A documentary of insect life in meadows and ponds, using incredible close-ups, slow motion, and time-lapse photography. It includes bees collecting nectar, ladybugs eating mites, snails ... See full summary »
This documentary follows several species of migratory birds over a four year filming period. These birds travel several hundreds if not thousands of miles toward the equator in the autumn, and make the return journey to their higher latitude summer homes in the spring, always taking the same route, using the natural compasses of the universe, the stars, to find their way. Some species, like the arctic tern, even fly from pole to pole. These long and often torturous treks are a matter of survival, to live in a hospitable climate and find sources of food. With the exception of migratory penguins, travel over oceans is especially difficult as the birds have little refuge unless there is something floating on the water, such as a ship, on which to land. Otherwise they must continue flying until they reach land. Some will not survive the migration due to predators, including man, illness or injury. Although the migrations themselves are done as a community, once the birds reach their ... Written by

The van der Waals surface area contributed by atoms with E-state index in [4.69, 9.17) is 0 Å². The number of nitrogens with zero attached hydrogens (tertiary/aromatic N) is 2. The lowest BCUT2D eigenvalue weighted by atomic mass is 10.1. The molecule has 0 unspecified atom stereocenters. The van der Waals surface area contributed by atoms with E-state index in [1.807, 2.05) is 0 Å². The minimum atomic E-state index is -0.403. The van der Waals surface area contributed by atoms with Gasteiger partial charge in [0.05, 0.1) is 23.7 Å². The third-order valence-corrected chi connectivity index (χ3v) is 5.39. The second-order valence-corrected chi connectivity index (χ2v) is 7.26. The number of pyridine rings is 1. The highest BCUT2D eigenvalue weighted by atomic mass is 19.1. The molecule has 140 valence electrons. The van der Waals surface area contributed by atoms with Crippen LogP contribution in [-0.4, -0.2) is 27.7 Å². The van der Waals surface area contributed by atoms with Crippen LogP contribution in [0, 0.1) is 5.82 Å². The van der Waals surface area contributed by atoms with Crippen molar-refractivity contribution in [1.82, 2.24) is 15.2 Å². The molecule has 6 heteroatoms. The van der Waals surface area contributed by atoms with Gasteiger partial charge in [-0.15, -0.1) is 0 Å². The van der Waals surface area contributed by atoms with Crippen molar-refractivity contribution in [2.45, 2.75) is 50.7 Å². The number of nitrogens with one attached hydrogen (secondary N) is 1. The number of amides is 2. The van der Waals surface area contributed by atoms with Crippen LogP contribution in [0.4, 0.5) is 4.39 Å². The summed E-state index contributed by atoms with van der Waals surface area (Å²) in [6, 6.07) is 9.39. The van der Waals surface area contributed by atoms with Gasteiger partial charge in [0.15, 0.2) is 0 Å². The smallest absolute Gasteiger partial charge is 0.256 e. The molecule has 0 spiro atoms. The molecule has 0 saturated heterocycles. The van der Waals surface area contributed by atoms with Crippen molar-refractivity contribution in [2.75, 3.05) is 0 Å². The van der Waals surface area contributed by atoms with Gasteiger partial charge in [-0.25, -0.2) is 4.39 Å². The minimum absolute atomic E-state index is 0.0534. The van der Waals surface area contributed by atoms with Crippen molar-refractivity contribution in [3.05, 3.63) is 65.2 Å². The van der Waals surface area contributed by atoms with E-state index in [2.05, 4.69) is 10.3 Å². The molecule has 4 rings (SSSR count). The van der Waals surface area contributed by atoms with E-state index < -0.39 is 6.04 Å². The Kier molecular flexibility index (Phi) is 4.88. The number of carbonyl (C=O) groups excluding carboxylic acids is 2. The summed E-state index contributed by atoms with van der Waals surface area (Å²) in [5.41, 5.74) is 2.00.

Jacques Perrin says in his commentary that his team tried to include emperor penguins (Aptenodytes forsteri) in the film, but weather conditions interfered, so they had to be satisfied with king penguins (Aptenodytes patagonicus) instead. Some years later, the makers of March of the Penguins (2005) succeeded in making an emperor penguin movie. See more »
The story of bird migration is the story of promise - a promise to return.
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I was quite pleased with this movie until I watched the "behind the scenes" featurette on the DVD. It turns out that most of the extraordinary close-ups of winged flight that make the movie memorable are NOT of wild migrating birds. Rather, the filmakers raised and domesticated all sorts of birds through a process known as "imprinting" so they would be comfortable flying next to the noisy photography planes. Then they took their birds all over the world to dramatic backdrops like the Sahara and Monument Vally. They also used these domesticated birds for the dramatic set pieces revolving around birds trapped in sludge, stuck in a blizzard, escaping cages, or wandering the desert. Not only are these set pieces heavy-handed and overly dramatic, but the fact that the birds are not even wild and were placed in these situations really undermines the credibility of the film.
7 out of 10 (minus 1 point for the use of domesticated birds and minus 2 for putting ridiculously staged drama scenes in an otherwise beautiful nature film)
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